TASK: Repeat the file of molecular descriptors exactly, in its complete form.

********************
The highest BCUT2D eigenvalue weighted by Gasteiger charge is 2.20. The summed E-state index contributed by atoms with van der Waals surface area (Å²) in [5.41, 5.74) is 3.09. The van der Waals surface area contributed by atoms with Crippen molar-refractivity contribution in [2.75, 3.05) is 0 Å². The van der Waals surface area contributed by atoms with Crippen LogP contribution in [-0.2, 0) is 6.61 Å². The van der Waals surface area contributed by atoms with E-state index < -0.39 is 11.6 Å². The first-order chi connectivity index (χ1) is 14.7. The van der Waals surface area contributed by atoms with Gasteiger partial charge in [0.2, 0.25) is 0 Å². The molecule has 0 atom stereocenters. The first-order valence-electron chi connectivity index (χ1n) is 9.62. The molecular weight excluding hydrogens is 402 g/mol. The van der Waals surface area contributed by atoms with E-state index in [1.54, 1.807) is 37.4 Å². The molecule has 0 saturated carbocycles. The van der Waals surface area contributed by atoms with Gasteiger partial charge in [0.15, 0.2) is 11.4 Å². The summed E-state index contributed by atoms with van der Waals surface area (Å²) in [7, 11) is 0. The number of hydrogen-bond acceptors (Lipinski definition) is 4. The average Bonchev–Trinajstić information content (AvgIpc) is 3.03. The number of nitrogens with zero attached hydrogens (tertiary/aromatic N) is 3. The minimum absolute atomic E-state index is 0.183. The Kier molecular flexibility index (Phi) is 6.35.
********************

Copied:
The highest BCUT2D eigenvalue weighted by Gasteiger charge is 2.20. The summed E-state index contributed by atoms with van der Waals surface area (Å²) in [5.41, 5.74) is 3.09. The van der Waals surface area contributed by atoms with Crippen molar-refractivity contribution in [2.75, 3.05) is 0 Å². The van der Waals surface area contributed by atoms with Crippen LogP contribution in [-0.2, 0) is 6.61 Å². The van der Waals surface area contributed by atoms with E-state index < -0.39 is 11.6 Å². The first-order chi connectivity index (χ1) is 14.7. The van der Waals surface area contributed by atoms with Gasteiger partial charge in [0.2, 0.25) is 0 Å². The molecule has 0 atom stereocenters. The first-order valence-electron chi connectivity index (χ1n) is 9.62. The molecular weight excluding hydrogens is 402 g/mol. The van der Waals surface area contributed by atoms with E-state index in [1.54, 1.807) is 37.4 Å². The molecule has 0 saturated carbocycles. The van der Waals surface area contributed by atoms with Gasteiger partial charge in [0.15, 0.2) is 11.4 Å². The summed E-state index contributed by atoms with van der Waals surface area (Å²) in [7, 11) is 0. The number of hydrogen-bond acceptors (Lipinski definition) is 4. The average Bonchev–Trinajstić information content (AvgIpc) is 3.03. The number of nitrogens with zero attached hydrogens (tertiary/aromatic N) is 3. The minimum absolute atomic E-state index is 0.183. The Kier molecular flexibility index (Phi) is 6.35.